commit 6d4c7c2bb11ecc28c5e9d9ba513f215f34b0ad0a
Author: Almost Every Commit Author
Date:   First

Super detailed message about what we're doing and why.

Chelsea's suggestions help remedy this, not just by giving you a set of better practices, but also a set of different types of commit messages to use in different contexts.

No Deadlines for You! Software Development Without Estimates, Specs, or Other Lies

No Deadlines for You! Software Development Without Estimates, Specs, or Other Lies
How to write great software for very happy business owners without telling them how long it will take you to do just about anything

The post's clickbait title almost turned me off of reading it entirely.

While I want to do better with deadlines and specs, I believe the spirit of this article ought to be the foundation of how you operate a technology organization.

Your job is to solve real problems by real business deadlines, and often specs and estimation is not the primary driver of value there.

It's trust that you all are rowing in the same direction and working to solve the same problems given the same constraints.

Overall, this approach means you will constantly be adjusting your understanding of the most valuable way to spend your time and constantly keeping the business folks in the loop + offering them meaningful choices. This is not, in any way, “we don’t need no stinking estimates; we’re code cowboys. Just trust in the full force of our awesomeness.” It’s turning the entire software dev process into an ongoing conversation with the rest of the business — where information is quickly getting into the hands of people who can make decisions about it. And, where “information” means things you know/have learned and an understanding of what you don’t yet know — i.e., important risks.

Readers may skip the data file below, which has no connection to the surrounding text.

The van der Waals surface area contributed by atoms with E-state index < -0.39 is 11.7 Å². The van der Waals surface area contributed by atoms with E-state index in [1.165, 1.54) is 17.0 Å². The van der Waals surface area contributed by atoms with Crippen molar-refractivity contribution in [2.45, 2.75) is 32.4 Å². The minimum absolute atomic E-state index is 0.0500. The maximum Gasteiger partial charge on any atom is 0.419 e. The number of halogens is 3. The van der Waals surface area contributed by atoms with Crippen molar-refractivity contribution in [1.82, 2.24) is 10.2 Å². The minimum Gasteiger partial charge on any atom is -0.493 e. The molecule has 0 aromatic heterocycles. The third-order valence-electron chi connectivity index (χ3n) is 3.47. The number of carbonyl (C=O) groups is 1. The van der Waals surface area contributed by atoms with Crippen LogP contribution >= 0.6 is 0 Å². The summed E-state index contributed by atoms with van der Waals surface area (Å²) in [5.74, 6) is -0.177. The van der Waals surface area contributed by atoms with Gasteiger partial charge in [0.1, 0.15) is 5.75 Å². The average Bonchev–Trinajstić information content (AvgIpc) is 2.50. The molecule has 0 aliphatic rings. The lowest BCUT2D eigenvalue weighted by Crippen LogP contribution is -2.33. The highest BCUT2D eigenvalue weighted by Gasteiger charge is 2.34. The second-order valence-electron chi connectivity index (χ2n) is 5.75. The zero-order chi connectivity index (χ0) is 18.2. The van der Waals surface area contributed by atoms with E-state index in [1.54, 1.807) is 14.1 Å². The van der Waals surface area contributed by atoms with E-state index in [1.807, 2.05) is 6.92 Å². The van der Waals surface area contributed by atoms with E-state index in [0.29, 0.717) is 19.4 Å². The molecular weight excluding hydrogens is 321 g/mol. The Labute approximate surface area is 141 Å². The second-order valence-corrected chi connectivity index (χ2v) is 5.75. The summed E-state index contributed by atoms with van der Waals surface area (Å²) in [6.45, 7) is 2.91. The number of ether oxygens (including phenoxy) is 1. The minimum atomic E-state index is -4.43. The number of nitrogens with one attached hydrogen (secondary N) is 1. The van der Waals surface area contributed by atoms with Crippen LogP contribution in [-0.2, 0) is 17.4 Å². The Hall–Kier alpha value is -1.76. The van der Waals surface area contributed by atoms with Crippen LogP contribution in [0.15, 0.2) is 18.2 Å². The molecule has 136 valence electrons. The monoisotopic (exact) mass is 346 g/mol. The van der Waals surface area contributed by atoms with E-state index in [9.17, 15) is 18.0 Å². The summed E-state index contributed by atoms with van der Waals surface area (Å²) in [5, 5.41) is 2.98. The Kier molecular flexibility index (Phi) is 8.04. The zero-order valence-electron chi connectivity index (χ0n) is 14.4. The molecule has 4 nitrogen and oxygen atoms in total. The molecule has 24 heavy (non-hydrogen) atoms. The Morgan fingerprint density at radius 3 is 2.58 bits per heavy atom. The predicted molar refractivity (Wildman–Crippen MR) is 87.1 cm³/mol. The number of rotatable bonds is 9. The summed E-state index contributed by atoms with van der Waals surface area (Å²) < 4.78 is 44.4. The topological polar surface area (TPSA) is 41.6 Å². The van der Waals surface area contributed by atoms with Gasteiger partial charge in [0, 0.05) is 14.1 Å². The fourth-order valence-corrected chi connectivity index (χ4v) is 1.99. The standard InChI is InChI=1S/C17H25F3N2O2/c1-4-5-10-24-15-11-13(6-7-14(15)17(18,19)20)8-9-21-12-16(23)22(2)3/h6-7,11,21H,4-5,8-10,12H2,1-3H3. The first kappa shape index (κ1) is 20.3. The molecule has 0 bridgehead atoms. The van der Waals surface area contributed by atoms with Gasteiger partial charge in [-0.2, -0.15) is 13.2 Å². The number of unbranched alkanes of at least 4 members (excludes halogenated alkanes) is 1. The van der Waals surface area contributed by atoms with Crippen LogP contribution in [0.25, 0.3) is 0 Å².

Engineering Levels (Runn)

Engineering Levels
Come work with us! Runn provides a rewarding and challenging workplace to grow and improve the work lives of thousands. We support remote and part-time work, strong leave benefits, and continuous growth.

While not perfect, this is one of the leveling templates that resonates with me and my needs as an early stage CTO. It's quite similar to Basecamp's.

It's likely not going to be structured enough in order to actually facilitate growth in a larger organization, especially given much higher levels of specialization necessary.


No books to recommend this month in the vein of advancing your career in technology.

A Memory Called Empire

A Memory Called Empire — Arkady Martine

If you'd like some fiction though, I really enjoyed the Hugo Award winner for Best Novel A Memory Called Empire by Arkady Martine. It's a great piece of science fiction. (Obviously, or it wouldn't have won a Hugo.)

Conference Talks

While I listened to a few conference talks during the month of January, none made the cut of being worth adding to the curated content list.


I didn't listen to many podcasts during January, so I come empty handed with recommendations for them this month.


I'm sure I had more tweets that were worthwhile, but I failed to keep track of them well this month, so we've just got the single funny one.